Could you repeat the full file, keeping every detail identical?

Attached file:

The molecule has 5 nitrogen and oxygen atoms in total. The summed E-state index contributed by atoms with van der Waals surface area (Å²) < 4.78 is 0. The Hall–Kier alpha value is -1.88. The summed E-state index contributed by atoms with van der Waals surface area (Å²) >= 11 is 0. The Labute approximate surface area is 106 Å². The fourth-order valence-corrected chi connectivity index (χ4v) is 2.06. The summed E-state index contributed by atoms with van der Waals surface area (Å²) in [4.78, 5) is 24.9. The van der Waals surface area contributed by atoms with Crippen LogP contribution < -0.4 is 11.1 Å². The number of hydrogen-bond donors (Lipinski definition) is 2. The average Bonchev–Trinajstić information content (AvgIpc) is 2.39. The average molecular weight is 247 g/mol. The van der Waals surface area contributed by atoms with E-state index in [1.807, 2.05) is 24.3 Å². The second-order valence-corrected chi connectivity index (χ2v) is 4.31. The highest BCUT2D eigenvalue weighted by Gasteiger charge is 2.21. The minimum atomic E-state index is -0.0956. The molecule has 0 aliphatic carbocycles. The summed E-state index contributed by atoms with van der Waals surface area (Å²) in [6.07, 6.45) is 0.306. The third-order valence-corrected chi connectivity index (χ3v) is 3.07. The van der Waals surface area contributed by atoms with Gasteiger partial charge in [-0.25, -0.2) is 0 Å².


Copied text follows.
The molecule has 5 nitrogen and oxygen atoms in total. The summed E-state index contributed by atoms with van der Waals surface area (Å²) < 4.78 is 0. The Hall–Kier alpha value is -1.88. The summed E-state index contributed by atoms with van der Waals surface area (Å²) >= 11 is 0. The Labute approximate surface area is 106 Å². The fourth-order valence-corrected chi connectivity index (χ4v) is 2.06. The summed E-state index contributed by atoms with van der Waals surface area (Å²) in [4.78, 5) is 24.9. The van der Waals surface area contributed by atoms with Crippen LogP contribution < -0.4 is 11.1 Å². The number of hydrogen-bond donors (Lipinski definition) is 2. The average Bonchev–Trinajstić information content (AvgIpc) is 2.39. The average molecular weight is 247 g/mol. The van der Waals surface area contributed by atoms with E-state index in [1.807, 2.05) is 24.3 Å². The second-order valence-corrected chi connectivity index (χ2v) is 4.31. The highest BCUT2D eigenvalue weighted by Gasteiger charge is 2.21. The minimum atomic E-state index is -0.0956. The molecule has 0 aliphatic carbocycles. The summed E-state index contributed by atoms with van der Waals surface area (Å²) in [6.07, 6.45) is 0.306. The third-order valence-corrected chi connectivity index (χ3v) is 3.07. The van der Waals surface area contributed by atoms with Gasteiger partial charge in [-0.25, -0.2) is 0 Å².